Beef, hamburger is cheap now, I even saw premium 93% lean at $2.49 and the cheaper 80% at $2.79 this summer, but there is a reason for this that spells disaster, dairy farms are going under at a record pace and their herds are being turned into ground beef, most are elderly milk cows going to slaughter and they are too old and not raised to be beef cows. Once they are gone hamburger is going to skyrocket and so are dairy products. Otherwise, steak cuts are ranging between $16 and $32 for fillets. And fuck me but pork is sky high, because China is a huge pork consumer and they have had to slaughter (still are) their pigs because of African swine flue in their stocks. Guess what? African swine flu was just identified in Hungary as the cause of death in 5 feral boars in Europe. Soon North American pork will be the only pork on the market, look for pork to double by Christmas and an Easter ham next year will be had only by people that see this and buy today and freeze it. We are talking probably $10 per pound for bacon if not more.

Oh and gasoline. Those who say we can't have inflation without gas prices rising, go diddle yourself, they are rising. Yes, there was an attack on Aramco facilities that slashed Arabian production by half but, we now import less than 10% of our oil, (91% of our oil consumption is domestic) and most of the rest comes from Canada or Mexico. On that very day gasoline went up about $12 cents before the stations closed that evening and in the days since SA claims that production is back to normal, so fuel prices have dropped back to normal right? Not on your nelly. It went up again last Friday, and again today, was $2.69 here before the attack, just went to $2.93 today. And premium is now $3.31, these are record price fixing profits, the markup from refiner to pump has never been higher, ever. Either in gross amount or as a percentage. That is also a major warning sign of recession, every time gas goes high in relation to other prices we fall into hard times. Gas might be cheaper than by some historical standards, but last year (I know you all have very short memories) gas was at least a dollar cheaper in most markets, BEFORE the attack on Aramco, I remember it was $1.69 in Las Vegas last October because I had to buy premium at $2.019 and thinking damn, I wish I could buy regular. Under two bucks a gallon. Now I pay more than 3. Short memory or not fuel is now near 70% higher than last year. That is not even inflation, it is hyperinflation.

Casual_Observer
Casual_Observer

Another Trump hoax is on us. Drudge reporting that ballistic missiles were fired by North Korea into the Japan economic zone. Looks like it is back to how it was under Obama. More bad news for Trump.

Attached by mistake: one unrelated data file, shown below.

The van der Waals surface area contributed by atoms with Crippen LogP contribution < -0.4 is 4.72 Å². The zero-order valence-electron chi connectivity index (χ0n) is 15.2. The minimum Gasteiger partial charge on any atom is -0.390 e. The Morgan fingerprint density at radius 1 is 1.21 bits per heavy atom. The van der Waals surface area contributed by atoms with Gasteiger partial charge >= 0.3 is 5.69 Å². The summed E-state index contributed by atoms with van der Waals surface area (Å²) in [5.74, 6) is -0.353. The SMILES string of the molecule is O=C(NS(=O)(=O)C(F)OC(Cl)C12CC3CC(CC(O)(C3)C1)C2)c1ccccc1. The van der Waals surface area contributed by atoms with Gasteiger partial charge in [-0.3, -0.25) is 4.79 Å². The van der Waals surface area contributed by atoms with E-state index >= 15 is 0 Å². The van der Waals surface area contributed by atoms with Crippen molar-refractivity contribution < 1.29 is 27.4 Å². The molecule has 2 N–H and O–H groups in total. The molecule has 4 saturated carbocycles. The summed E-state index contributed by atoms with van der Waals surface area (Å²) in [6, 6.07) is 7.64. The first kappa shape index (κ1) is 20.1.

caradoc-again
caradoc-again

UK may already be in recession. Currently the roads are busy and money changing hands. Was in Italy very recently and business level appeared higher than I've seen for a while.

Data and anecdote.

Http://moneymovesmarkets.com/journal/2019/10/1/uk-data-wrap-cbi-confidence-slump-money-trends-stabilising.html

Country Bob
Country Bob

High value added businesses and skilled labor continue to do just fine -- growing gangbusters. They tend to have minimal debt and little need for additional financing.

Commodity businesses and unskilled labor are continuing to circle the drain -- more store closures. They tend to have piles and piles of debt, and express a need to issue more debt just to keep the doors open.

Both the above have been the case for the last decade. Nothing in Mish's post suggests anything has changed for either subgroup.

Government "growth" is the thing that has changed. I wish Trump was draining the swap like he promised, but it looks like a lot like all G7 governments have hit "peak debt" or peak effective debt anyway. Endless government debt increases no longer create enough bubbles to even conceal the debt used to create the bubbles. Trillion dollar deficits are "needed" just to stay in place

Government debt is "crowding out" borrowing by low value added business and low skilled labor. Why take risks and face huge losses in another redundant retailer, when sovereign debt only loses 2%? Why finance a money losing shale oil driller and lose 50%, when sovereign debt only loses 2%?

All the G7 economies (and China too) are going through a forced restructuring, where pointless losing activities are being culled despite objections from those same governments. Like the UAW, the bureaucrats aren't going down without a fight.

The fall of Detroit was bad for UAW, but the rest of the country muddled along OK while GM plants closed one by one -- and then non-Detroit started growing.

Same here. Redundant retailers are going. The limits of government efficacy are obvious to everyone except Sanders and Warren and their socialist supporters. The rest of the country is muddling along OK.